Activist countries

“In Arab countries, being a journalist is a sedentary and urban profession”, says Slimane Zeghidour, editor-in-chief of TV5

RIYADH: Earlier this month, the French Embassy in Saudi Arabia organized a conference entitled “France and the Arab World – From Charlemagne to the Fifth Republic” moderated by Slimane Zeghidour.

Zeghidour, a specialist in regional affairs, is editor-in-chief of the French television channel TV Monde and a researcher at the French Institute for International and Strategic Research specializing in the Maghreb region and the Middle East.

He spoke to Arab News in French during his visit to the Saudi capital, expressing his frustration with the Kingdom’s lack of communication and the state of journalism in the Arab world.

Zeghidour’s first visit to Saudi Arabia was in 1987, 35 years ago, when he went there to write a geopolitical book and essay.

A lot has changed since then. “Some transformations were unimaginable just five years ago,” he said. There are new events happening in the Kingdom, some rather “daring”, but “we (journalists) are not aware of them”, he added.

For example, Zeghidour heard about a symposium on tolerance when it was already over.

Although TV5 Monde does not have a broadcasting station in the Middle East, its Maghreb-Orient channel is dedicated to shows, films and documentaries from the region with Arabic subtitles.

“It is through this pillar that we exist and try to exist in the Arab world,” Zeghidour said, drawing attention to countries like Lebanon, Morocco, Algeria and Tunisia, where French is the first unofficial language.

A veteran reporter for 25 years, Zeghidour has covered the first and second Intifada, as well as the wars in Sudan, Iraq and Algeria, among others. He never saw an Arab journalist working for an Arab newspaper there. “The only Arab or Arab-origin journalists I met worked for The Guardian and The New York Times.”

Investigative journalism in the Arab world is a near miss, according to Zeghidour, who said, “We don’t recognize a journalist’s right to ask questions, even if that’s what their job is about. It (their job) is not to give answers. They must first ask themselves the right questions.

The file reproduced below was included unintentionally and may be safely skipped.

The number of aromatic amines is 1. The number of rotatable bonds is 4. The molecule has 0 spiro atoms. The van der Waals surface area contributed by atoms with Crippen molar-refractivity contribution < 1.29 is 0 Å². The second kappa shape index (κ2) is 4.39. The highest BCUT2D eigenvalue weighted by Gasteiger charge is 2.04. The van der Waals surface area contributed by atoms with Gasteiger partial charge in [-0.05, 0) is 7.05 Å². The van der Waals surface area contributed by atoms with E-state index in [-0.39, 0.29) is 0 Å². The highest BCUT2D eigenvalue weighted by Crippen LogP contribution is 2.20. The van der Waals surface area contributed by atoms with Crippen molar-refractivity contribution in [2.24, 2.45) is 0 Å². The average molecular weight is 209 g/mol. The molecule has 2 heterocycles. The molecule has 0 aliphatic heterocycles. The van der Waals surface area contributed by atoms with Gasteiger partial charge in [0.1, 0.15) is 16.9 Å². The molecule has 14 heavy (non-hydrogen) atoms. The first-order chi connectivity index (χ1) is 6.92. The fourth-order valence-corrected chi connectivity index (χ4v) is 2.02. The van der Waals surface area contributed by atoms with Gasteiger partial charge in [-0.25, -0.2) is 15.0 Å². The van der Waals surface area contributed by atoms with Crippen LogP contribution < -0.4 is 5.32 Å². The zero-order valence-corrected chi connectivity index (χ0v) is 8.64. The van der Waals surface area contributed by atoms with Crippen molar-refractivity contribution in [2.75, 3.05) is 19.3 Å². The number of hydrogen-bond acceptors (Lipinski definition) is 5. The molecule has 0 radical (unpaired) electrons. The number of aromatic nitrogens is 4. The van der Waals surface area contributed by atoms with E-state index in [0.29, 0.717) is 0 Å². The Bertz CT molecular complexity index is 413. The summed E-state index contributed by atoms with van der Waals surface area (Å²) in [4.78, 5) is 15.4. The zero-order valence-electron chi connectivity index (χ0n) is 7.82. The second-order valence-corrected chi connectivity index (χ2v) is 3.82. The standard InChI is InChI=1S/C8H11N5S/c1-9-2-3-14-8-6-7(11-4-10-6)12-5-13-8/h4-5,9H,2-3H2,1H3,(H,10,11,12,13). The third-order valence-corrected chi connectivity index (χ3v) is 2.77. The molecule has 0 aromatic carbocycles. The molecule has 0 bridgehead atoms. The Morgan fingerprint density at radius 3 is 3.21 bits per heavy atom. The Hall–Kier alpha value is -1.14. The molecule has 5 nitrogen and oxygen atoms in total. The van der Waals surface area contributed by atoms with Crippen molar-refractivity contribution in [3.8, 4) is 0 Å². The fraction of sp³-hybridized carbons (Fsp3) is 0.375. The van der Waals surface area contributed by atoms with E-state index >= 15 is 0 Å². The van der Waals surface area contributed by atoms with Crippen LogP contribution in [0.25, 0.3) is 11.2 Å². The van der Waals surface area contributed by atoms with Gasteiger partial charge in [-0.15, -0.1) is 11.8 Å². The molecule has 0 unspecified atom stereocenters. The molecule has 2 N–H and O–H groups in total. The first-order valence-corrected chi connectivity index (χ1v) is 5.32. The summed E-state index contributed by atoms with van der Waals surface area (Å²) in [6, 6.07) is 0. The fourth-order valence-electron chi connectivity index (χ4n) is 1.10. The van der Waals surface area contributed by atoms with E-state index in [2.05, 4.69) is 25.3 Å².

He added: “The press, the power and the authority of each country must evolve. This mutual development should generate mutual trust and respect.

Moreover, he believes that “in Arab countries, being a journalist is a sedentary and urban profession”. Journalists generally get their information from their contacts and there is “no in-depth work or in-depth investigation on the ground in the country or abroad”, he added.

It is imperative to train investigative journalists in the Arab world who can tell stories – and not just rehash stories from the wires.

“Even in the most important and oldest Arab newspapers, the articles are simply a summary of international stories, or reflections and digressions on current affairs,” Zeghidour said. “As long as this persists, the Arab public will seek information about themselves, their situation, their daily life and their country in the international press.”

That’s part of why it’s no surprise that more than half (61%) of young Arabs get their news from social media, according to the Arab Youth Survey 2021. It also attributes social media’s popularity as source of confirmation bias information. have.

“The result of this poll is not surprising since most people are only looking for information that supports their own beliefs,” he said. “It (social media) doesn’t teach them anything new; it only reinforces what they already know.